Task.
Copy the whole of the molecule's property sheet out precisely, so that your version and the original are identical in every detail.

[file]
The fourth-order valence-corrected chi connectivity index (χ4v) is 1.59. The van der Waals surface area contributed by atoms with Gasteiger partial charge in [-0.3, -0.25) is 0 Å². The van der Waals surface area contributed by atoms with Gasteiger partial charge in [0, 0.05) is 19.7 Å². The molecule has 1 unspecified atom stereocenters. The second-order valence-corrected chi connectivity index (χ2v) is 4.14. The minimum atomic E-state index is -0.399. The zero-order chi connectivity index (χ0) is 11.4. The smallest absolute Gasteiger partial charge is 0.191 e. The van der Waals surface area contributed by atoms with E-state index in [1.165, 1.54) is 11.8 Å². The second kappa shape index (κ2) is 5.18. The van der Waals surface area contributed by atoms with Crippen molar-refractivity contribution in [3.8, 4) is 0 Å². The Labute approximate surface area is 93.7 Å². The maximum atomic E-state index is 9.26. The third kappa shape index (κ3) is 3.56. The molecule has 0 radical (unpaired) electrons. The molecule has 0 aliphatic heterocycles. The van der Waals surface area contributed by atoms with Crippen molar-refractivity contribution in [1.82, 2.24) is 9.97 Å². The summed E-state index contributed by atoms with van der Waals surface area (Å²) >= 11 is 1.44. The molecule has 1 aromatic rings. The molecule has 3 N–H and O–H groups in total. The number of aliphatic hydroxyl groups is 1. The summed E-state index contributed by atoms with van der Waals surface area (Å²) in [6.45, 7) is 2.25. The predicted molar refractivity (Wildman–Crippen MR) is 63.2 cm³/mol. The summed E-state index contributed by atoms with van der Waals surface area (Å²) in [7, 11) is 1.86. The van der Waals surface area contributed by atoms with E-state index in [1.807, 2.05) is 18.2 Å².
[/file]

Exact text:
The fourth-order valence-corrected chi connectivity index (χ4v) is 1.59. The van der Waals surface area contributed by atoms with Gasteiger partial charge in [-0.3, -0.25) is 0 Å². The van der Waals surface area contributed by atoms with Gasteiger partial charge in [0, 0.05) is 19.7 Å². The molecule has 1 unspecified atom stereocenters. The second-order valence-corrected chi connectivity index (χ2v) is 4.14. The minimum atomic E-state index is -0.399. The zero-order chi connectivity index (χ0) is 11.4. The smallest absolute Gasteiger partial charge is 0.191 e. The van der Waals surface area contributed by atoms with E-state index in [1.165, 1.54) is 11.8 Å². The second kappa shape index (κ2) is 5.18. The van der Waals surface area contributed by atoms with Crippen molar-refractivity contribution in [3.8, 4) is 0 Å². The Labute approximate surface area is 93.7 Å². The maximum atomic E-state index is 9.26. The third kappa shape index (κ3) is 3.56. The molecule has 0 radical (unpaired) electrons. The molecule has 0 aliphatic heterocycles. The van der Waals surface area contributed by atoms with Crippen molar-refractivity contribution in [1.82, 2.24) is 9.97 Å². The summed E-state index contributed by atoms with van der Waals surface area (Å²) >= 11 is 1.44. The molecule has 1 aromatic rings. The molecule has 3 N–H and O–H groups in total. The number of aliphatic hydroxyl groups is 1. The summed E-state index contributed by atoms with van der Waals surface area (Å²) in [6.45, 7) is 2.25. The predicted molar refractivity (Wildman–Crippen MR) is 63.2 cm³/mol. The summed E-state index contributed by atoms with van der Waals surface area (Å²) in [7, 11) is 1.86. The van der Waals surface area contributed by atoms with E-state index in [1.807, 2.05) is 18.2 Å².